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Florida Sea Grant is currently funding research that is the first in the southeastern U.S. to adapt the forerunner of new fisheries models to grouper populations off Florida’s Gulf of Mexico coast.
The Ecopath modeling software suite generates powerful computer simulations that could help fisheries managers better estimate the size of grouper, snapper and other reef fish populations.
Managers currently depend on single-species models, but the Ecopath suite brings a multi-species capability that allows scientists to better calculate direct and indirect effects from a multitude of factors in the ocean environment.
In this case, the project team is particularly focused on exploring how regulations influence the value of the valuable grouper fishery as well as reef fish diversity.
Using this approach may help fishery managers, commercial fishermen and recreational fishermen understand how tradeoffs in the value of recreational and commercial fisheries can be balanced with the need for healthy reef ecosystems.
“Groupers represent some of the most valuable fisheries in the Gulf of Mexico,” says lead researcher Mike Allen, a professor of fisheries at the University of Florida. “However, regulations put in place to protect grouper could have influences on red snapper and the rest of the reef fish community. Fisheries managers need tools to explore how management actions can influence both the economic value of fisheries and the health of reef ecosystems.”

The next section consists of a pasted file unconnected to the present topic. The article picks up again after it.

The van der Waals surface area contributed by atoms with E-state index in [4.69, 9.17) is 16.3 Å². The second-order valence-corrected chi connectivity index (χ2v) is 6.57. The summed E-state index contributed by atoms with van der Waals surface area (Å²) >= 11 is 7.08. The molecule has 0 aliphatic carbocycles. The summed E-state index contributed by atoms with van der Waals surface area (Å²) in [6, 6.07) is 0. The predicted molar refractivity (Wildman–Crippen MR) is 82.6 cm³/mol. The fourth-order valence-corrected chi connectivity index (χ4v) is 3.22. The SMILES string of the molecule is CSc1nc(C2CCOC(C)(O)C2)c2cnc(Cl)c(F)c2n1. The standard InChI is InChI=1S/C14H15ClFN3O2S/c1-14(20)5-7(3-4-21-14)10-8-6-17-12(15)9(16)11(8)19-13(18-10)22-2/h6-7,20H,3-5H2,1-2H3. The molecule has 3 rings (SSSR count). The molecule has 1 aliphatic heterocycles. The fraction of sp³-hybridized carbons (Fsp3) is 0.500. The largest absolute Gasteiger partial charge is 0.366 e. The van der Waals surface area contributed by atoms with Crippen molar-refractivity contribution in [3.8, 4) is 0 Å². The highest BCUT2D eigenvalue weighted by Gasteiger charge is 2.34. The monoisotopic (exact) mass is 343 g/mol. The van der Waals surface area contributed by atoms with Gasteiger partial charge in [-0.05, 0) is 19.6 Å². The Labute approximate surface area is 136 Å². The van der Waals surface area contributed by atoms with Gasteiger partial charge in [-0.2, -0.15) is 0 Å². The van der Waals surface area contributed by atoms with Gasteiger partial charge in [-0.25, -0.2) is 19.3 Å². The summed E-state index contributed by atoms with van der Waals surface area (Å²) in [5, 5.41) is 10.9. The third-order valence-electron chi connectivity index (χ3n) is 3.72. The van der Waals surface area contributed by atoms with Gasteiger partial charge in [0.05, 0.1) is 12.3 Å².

A portion of the project has entailed customizing the model to more accurately reflect neighboring species, environmental conditions, human fishing effort, and existing management controls for the grouper fishery in the Gulf.
At a recent workshop organized by cooperating researchers Dave Chagaris and Behzad Mahmoudi at the Florida Fish and Wildlife Conservation Commission, fisheries managers and representatives from commercial and recreational fishing groups worked with the model to examine its ease of use, and explored its potential as a management tool.
“What we have now is the ability to highlight the types of tradeoffs we’re going to encounter when we’re simultaneously trying to maximize our economic and ecological goals for grouper,” Allen says. “The next step will be to begin the process of incorporating it into the complex stock assessment process.”
Gag grouper photo in slideshow on homepage courtesy of Keith Mille, FWC.